In 1999, Hugo Chávez was elected as President in Venezuela. According to Encyclopaedia Britannica, Chávez was seen as a beacon of hope in a nation that was struggling. Before assuming office, the Venezuelan people were disenchanted with the democratic administration that left more than 50 percent of all Venezuelan citizens in poverty. In hopes that he would follow through on promises of prosperity, the Venezuelan people elected Chávez as their president in 1999.
This would be the beginning of social and political unrest in Venezuela.
Chávez – who had taken to overspending the government’s wealth on social programs – would stay in office until his death in 2013. While in office, Chávez managed to nationalize the petroleum sector, telecommunications, electricity, steel and cement companies. He also introduced a referendum in 2009 which eliminated term-limits. The referendum was approved getting more than 54 percent of the votes.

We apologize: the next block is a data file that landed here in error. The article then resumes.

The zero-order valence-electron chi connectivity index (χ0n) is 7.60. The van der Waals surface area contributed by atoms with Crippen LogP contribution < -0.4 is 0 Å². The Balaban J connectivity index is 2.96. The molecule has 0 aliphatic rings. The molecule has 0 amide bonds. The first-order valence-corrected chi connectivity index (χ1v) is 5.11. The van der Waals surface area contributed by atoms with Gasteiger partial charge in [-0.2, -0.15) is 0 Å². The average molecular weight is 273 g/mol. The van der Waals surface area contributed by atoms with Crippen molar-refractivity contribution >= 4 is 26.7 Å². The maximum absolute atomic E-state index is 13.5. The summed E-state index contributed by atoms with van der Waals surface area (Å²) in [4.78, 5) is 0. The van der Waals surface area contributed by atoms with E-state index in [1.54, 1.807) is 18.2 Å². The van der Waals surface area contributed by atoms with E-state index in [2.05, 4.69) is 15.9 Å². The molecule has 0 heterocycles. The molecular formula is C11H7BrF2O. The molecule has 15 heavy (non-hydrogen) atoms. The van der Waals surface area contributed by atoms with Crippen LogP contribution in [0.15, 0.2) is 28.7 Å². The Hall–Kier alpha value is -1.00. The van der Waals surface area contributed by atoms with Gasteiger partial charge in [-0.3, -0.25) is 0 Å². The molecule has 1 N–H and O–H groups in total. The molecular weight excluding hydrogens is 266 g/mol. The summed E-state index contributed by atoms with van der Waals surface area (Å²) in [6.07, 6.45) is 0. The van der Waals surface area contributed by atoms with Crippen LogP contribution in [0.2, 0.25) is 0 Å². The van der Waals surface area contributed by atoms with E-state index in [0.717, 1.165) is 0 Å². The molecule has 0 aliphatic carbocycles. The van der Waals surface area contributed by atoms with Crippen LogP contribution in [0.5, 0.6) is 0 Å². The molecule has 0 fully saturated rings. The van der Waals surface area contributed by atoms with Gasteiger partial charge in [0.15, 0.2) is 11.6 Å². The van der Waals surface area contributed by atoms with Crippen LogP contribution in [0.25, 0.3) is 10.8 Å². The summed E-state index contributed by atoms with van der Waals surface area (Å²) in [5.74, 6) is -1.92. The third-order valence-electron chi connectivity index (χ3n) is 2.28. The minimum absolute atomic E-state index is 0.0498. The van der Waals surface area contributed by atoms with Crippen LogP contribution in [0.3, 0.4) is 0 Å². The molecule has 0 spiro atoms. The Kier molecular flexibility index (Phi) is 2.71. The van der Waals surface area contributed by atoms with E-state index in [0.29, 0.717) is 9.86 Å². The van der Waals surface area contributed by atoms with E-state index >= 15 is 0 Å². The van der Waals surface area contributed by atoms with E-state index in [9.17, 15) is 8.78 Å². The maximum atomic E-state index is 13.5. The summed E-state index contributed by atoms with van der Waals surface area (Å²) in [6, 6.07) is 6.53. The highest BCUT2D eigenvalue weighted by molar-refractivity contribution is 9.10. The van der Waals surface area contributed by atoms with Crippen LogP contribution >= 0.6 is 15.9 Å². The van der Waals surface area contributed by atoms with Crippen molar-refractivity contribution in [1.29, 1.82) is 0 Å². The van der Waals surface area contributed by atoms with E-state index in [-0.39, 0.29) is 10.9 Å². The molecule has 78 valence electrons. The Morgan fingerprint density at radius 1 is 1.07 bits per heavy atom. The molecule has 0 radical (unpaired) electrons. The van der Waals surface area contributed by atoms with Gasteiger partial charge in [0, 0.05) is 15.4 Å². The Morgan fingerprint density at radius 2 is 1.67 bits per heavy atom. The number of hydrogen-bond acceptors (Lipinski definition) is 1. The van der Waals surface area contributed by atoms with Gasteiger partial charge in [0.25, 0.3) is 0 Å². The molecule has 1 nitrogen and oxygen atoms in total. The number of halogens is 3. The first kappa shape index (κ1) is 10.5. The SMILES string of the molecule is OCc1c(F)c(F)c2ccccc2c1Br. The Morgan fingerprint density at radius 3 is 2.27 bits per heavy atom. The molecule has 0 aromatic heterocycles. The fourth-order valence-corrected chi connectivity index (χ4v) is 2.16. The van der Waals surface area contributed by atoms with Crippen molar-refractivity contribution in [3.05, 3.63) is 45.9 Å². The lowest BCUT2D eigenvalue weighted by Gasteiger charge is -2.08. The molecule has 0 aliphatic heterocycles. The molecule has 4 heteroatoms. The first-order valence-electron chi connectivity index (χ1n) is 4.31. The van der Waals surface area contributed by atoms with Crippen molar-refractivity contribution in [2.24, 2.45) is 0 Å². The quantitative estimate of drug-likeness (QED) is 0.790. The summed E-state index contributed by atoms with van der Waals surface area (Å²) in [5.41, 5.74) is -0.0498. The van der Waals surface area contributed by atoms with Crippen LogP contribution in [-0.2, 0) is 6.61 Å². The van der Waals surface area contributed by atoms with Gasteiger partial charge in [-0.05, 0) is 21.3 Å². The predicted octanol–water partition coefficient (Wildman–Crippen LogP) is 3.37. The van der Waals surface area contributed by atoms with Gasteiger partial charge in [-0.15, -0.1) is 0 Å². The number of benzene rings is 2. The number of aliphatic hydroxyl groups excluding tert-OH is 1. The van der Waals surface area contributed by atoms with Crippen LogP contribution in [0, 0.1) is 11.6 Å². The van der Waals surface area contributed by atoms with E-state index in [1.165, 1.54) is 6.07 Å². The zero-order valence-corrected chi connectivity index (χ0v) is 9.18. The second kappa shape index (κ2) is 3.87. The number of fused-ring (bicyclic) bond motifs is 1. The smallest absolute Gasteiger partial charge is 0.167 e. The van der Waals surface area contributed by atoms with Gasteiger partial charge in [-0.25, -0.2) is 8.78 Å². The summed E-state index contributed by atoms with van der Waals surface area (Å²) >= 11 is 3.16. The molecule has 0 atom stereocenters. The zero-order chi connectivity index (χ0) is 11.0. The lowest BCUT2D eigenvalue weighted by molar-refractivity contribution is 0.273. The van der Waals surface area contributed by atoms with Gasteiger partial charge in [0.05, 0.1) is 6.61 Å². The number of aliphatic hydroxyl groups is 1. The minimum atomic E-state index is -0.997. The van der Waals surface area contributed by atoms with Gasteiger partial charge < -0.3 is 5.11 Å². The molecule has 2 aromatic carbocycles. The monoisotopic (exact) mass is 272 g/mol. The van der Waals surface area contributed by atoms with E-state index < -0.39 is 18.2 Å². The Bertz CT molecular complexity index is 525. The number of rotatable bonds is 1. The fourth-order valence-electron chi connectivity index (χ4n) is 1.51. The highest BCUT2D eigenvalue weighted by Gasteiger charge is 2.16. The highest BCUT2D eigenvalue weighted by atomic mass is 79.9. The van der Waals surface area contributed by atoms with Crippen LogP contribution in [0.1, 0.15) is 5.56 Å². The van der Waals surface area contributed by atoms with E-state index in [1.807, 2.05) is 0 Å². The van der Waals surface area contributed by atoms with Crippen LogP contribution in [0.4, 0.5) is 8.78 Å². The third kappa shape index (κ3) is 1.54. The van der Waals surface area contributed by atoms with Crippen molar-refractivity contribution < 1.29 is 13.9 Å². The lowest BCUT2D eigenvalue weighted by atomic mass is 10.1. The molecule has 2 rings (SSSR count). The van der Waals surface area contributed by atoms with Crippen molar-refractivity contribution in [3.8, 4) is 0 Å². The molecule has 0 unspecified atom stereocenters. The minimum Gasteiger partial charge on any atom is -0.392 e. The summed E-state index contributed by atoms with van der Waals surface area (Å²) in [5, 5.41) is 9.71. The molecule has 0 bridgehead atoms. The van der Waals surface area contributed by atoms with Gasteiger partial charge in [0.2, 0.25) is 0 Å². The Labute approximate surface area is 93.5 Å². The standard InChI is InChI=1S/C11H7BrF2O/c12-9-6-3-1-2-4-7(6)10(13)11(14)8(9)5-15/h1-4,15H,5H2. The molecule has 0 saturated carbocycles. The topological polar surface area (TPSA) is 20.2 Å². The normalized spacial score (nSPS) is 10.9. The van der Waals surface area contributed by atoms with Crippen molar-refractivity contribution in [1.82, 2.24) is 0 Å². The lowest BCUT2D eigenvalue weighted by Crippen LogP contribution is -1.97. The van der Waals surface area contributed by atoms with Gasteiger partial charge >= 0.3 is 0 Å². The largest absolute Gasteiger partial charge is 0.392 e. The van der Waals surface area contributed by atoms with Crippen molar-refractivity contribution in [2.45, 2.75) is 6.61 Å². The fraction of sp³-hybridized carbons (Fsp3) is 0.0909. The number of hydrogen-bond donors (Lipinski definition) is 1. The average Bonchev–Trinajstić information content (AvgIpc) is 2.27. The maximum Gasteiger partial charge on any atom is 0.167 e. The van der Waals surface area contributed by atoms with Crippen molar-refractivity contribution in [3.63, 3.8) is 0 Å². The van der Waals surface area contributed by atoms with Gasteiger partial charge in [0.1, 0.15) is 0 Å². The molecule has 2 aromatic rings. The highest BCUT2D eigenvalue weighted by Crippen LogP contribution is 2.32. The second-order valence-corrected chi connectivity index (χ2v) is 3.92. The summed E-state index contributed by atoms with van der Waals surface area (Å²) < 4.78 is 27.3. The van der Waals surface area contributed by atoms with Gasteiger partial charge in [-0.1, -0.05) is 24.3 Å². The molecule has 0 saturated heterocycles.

After Chávez died of cancer in February 2013, Nicolás Maduro was appointed President.
Within Maduro’s first year as president, inflation climbed to over 50 percent and the economy took a nose dive. Maduro took a socialist dictatorship approach, disregarding legislature’s votes and declaring renewable states of emergency that gave the military more power to “maintain public order.” By 2017, the International Monetary Fund found that the Venezuelan GDP had dropped by 14 percent and the inflation rate was at 2,400 percent.
In what many believe to be a rigged election, Maduro won re-election in 2018. Soon after, the head of the National Assembly
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